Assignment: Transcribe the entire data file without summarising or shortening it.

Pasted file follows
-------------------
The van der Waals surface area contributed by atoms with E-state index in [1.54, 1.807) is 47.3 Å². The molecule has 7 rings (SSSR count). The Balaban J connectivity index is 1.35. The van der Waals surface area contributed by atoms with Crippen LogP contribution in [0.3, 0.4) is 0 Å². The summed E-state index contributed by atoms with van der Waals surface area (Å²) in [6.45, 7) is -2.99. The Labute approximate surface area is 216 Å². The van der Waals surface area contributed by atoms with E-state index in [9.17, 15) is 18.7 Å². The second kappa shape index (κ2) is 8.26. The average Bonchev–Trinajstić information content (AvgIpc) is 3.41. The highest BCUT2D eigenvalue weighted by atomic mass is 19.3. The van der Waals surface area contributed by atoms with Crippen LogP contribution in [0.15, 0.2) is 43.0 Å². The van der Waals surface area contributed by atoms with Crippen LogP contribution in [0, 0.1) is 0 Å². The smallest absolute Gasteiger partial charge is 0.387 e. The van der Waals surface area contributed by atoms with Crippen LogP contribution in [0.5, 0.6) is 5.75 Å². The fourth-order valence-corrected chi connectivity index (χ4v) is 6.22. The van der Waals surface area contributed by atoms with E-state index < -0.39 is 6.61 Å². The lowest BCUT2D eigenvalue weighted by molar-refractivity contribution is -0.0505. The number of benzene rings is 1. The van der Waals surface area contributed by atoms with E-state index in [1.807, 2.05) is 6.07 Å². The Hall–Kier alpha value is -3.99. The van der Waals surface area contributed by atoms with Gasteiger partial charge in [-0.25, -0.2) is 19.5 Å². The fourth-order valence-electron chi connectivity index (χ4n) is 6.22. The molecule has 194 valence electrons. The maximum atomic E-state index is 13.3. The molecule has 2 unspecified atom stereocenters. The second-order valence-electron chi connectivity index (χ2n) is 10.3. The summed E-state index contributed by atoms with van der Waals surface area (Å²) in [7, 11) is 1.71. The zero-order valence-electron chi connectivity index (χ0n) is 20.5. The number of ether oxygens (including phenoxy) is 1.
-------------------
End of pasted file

The van der Waals surface area contributed by atoms with E-state index in [1.54, 1.807) is 47.3 Å². The molecule has 7 rings (SSSR count). The Balaban J connectivity index is 1.35. The van der Waals surface area contributed by atoms with Crippen LogP contribution in [0.3, 0.4) is 0 Å². The summed E-state index contributed by atoms with van der Waals surface area (Å²) in [6.45, 7) is -2.99. The Labute approximate surface area is 216 Å². The van der Waals surface area contributed by atoms with E-state index in [9.17, 15) is 18.7 Å². The second kappa shape index (κ2) is 8.26. The average Bonchev–Trinajstić information content (AvgIpc) is 3.41. The highest BCUT2D eigenvalue weighted by atomic mass is 19.3. The van der Waals surface area contributed by atoms with Crippen LogP contribution in [0.15, 0.2) is 43.0 Å². The van der Waals surface area contributed by atoms with Crippen LogP contribution in [0, 0.1) is 0 Å². The smallest absolute Gasteiger partial charge is 0.387 e. The van der Waals surface area contributed by atoms with Crippen LogP contribution in [0.5, 0.6) is 5.75 Å². The fourth-order valence-corrected chi connectivity index (χ4v) is 6.22. The van der Waals surface area contributed by atoms with E-state index < -0.39 is 6.61 Å². The lowest BCUT2D eigenvalue weighted by molar-refractivity contribution is -0.0505. The number of benzene rings is 1. The van der Waals surface area contributed by atoms with E-state index in [1.807, 2.05) is 6.07 Å². The Hall–Kier alpha value is -3.99. The van der Waals surface area contributed by atoms with Gasteiger partial charge in [-0.25, -0.2) is 19.5 Å². The fourth-order valence-electron chi connectivity index (χ4n) is 6.22. The molecule has 194 valence electrons. The maximum atomic E-state index is 13.3. The molecule has 2 unspecified atom stereocenters. The second-order valence-electron chi connectivity index (χ2n) is 10.3. The summed E-state index contributed by atoms with van der Waals surface area (Å²) in [7, 11) is 1.71. The zero-order valence-electron chi connectivity index (χ0n) is 20.5. The number of ether oxygens (including phenoxy) is 1.